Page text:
The corporate regulator has formally ruled a line under one of the most shameful chapters of the financial advice industry’s history, issuing a final update on remediation paid by the big banks, AMP and Macquarie for charging fees for no service and for non-compliant advice.

ASIC said last week the six institutions had collectively paid or offered $4.7 billion in compensation, covering advice going back eight years and, while it won’t be issuing any more formal updates on this program, it will continue to monitor how they go managing their remediation programs generally.

It’s not only the big six that ASIC will be monitoring in future, and the regulator has previously reminded all licensees of their obligations to run efficient remediation programs.

It’s coincidental but timely that ASIC should be ruling off the biggest remediation program in history just as a new round of consultation kicks off on changes to financial advice regulation – regulation that was introduced at least in part in response to the issues that led to the need for remediation in the first place.

ASIC’s announcement, coming at the time it does, serves as a salutary warning of what can happen when large-scale advice providers get things wrong, either intentionally or otherwise, and the adverse consumer outcomes that produces.

In the end no one won from what happened. Large numbers of consumers had a poor experience of advice, which continues to feed into mistrust of the industry; and institutions – which under other circumstances could have been key players in the aim of getting more affordable advice to more people – withdrew from the industry and saw years of profits effectively wiped out.

Consumer protection has been a key battle line in the debate over the Quality of Advice Review recommendations, although an open letter this week from a coalition of consumer groups has suggested they have become more comfortable with simpler disclosure requirements and the removal and safe harbour steps. On one hand the objectives of improving the affordability and accessibility of high-quality financial advice are laudable; but on the other hand we’ve just been reminded once more of why strong consumer protections are so desirable.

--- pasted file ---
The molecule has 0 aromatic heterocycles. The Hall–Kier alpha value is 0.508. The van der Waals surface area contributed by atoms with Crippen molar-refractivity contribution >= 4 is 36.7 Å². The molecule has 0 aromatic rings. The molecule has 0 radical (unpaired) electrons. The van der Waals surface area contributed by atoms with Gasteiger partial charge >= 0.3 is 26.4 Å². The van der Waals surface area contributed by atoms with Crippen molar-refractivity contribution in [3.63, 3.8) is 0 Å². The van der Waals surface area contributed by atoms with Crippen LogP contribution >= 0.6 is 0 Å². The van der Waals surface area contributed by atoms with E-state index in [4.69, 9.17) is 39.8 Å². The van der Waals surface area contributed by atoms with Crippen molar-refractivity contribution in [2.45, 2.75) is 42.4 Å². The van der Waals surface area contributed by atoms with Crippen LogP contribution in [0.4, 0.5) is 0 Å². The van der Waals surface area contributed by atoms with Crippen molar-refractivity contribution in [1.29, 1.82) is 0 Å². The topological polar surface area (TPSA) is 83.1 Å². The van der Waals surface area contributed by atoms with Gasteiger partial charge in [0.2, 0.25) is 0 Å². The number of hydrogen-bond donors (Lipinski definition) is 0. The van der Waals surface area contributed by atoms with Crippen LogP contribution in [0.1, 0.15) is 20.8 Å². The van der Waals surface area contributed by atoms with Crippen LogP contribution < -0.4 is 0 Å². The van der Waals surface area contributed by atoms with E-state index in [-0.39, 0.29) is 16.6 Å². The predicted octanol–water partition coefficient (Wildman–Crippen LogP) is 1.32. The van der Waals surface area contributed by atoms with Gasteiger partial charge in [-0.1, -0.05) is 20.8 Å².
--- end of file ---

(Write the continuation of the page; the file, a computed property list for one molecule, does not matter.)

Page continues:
The fact that the big four banks have withdrawn from advice is somewhat beside the point when it seems reasonably likely that if the advice review recommendations get up in total then they may well soon be back into it, only with a field force of non-relevant providers operating with a lesser level of regulation than applies to relevant providers.

Simplifying disclosures and removing safe harbour might help lower the cost of delivering advice somewhat – although as Professional Planner has pointed out – a lower cost to deliver advice may not necessarily translate into a lower cost of advice to consumers – but they’re unlikely on their own to suddenly spark a massive increase in the supply of advice.

It’s been suggested, most recently by opposition financial services spokesperson Stuart Robert, that consumer groups’ protestations are unfounded and consumer protection will be supported by the professionalisation of the advice industry. Part of that professionalisation requires adviser to adhere to a code of ethics.

But under Levy’s recommendations only relevant providers would be required to adhere to the code. In any case, even those who’d be classified as relevant providers are still agitating to have at least one element of the code, relating to conflicts of interest, “clarified”.

They don’t really mean “clarified” because what it means is actually pretty clear. Standard 3 of the code says an adviser must not act if they have a conflict of interest. They want it “clarified” so they can continue to act when they have a conflict of interest.

Eliminating conflicts of interest has been, and must continue to be, central to professionalising the advice industry. It’s a basic tenet of consumer protection that the consumer’s interests come first. We’ve seen what happens what that’s not how advice is delivered, and we can ill-afford to go back there.